1979: Bob Swann and Susan Witt leave ICE, moving to western Massachusetts where they establish the CLT in the Southern Berkshires and, later, the E.F. Schumacher Society. Chuck Matthei becomes ICE’s new executive director.
1982: Publication of The Community Land Trust Handbook by Rodale Press. First issue of Community Economics is published and distributed by ICE.
1983: Chuck Matthei relocates ICE’s offices from Cambridge, MA to Greenfield, MA. Lisa Berger, John Davis, Sr. Louise Foisey, and Ian Keith join ICE’s staff, moving into living quarters in the same building that houses ICE’s offices. Robert Hurwitz joins ICE’s staff.
1984: Kirby and Nola White join ICE’s staff. Tom McLean joins ICE’s staff.
1985: Completion of Common Ground, a narrated slide show featuring the Community Land Cooperative of Cincinnati. Chuck Collins and Greg Ramm join ICE’s staff. Mike Brown and Patsy Murphy join ICE’s staff.
1990: Chuck Matthei leaves ICE and founds a new organization, EquityTrust. Greg Ramm becomes executive director of ICE. ICE relocates to a former school building in Springfield, MA.
1991: First edition of The Community Land Trust Legal Manual is published by ICE.
1996: The final issue of Community Economics is published and distributed by ICE.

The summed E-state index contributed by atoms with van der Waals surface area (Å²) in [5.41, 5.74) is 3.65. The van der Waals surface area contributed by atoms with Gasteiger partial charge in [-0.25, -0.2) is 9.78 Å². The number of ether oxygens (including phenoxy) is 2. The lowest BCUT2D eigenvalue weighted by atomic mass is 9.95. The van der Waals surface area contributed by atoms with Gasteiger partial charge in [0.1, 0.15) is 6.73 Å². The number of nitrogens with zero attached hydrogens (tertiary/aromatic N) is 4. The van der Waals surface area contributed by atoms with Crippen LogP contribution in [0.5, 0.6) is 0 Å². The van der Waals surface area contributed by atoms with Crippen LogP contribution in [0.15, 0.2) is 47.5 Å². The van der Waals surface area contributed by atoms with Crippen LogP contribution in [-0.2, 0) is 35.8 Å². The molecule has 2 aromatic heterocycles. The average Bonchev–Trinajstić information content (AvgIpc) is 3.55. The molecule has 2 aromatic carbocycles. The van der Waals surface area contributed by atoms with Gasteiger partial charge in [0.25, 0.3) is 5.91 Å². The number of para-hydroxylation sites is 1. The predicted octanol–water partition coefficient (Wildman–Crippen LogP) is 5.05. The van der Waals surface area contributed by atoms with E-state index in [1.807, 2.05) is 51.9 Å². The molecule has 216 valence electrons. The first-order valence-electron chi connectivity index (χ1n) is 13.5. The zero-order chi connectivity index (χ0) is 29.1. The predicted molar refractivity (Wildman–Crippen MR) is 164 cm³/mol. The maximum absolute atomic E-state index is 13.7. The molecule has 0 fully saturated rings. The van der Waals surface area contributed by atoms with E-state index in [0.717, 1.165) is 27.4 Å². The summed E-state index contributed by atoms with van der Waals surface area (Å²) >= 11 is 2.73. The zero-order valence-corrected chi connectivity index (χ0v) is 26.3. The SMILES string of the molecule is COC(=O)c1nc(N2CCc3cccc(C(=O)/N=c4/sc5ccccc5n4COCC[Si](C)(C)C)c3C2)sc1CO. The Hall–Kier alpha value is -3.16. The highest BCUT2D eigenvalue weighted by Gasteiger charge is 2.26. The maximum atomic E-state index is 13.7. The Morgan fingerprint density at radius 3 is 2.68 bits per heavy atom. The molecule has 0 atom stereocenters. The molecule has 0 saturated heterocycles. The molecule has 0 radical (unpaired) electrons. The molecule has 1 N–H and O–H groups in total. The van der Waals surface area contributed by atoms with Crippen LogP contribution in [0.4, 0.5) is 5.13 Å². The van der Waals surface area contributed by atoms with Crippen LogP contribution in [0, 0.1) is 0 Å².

1997: Sara Page becomes executive director of ICE.
1998: Homes and Hands: Community Land Trusts in Action, a documentary commissioned by ICE, is completed by two California filmmakers, Deborah Chasnoff and Helen Cohen. The video features CLTs in Durham, North Carolina; Albuquerque, New Mexico; and Burlington, Vermont.
2002: Second edition of The Community Land Trust Legal Manual is published by ICE.
2004: Gus Newport becomes executive director of ICE.
2008: ICE’s loan fund is conveyed to the National Housing Trust, its intellectual property is conveyed to the Equity Trust; and its archives are conveyed to the E.F. Schumacher Society.
- International Independence Institute. The Community Land Trust: A Guide to a New Model for Land Tenure in America (Cambridge, MA: Center for Community Economic Development, 1972).
- Institute for Community Economics, The Community Land Trust Handbook (Emmaus, PA: Rodale Press, 1982).
- National Housing Trust: Institute for Community Economics loan fund
- Common Ground: An Introduction to Community Land Trust. A narrated slide show produced for the Institute for Community Economics in 1985 by Tony Heriza of Community Media Productions. A digital edition was prepared in 2014 at the behest of John Emmeus Davis, who supervised its preparation.
- Homes & Hands: Community Land Trusts in Action. Video produced for the Institute for Community Economics in 1998 by Deborah Chasnoff and Helen Cohen, Women’s Educational Media, (Distributed by New Day Films).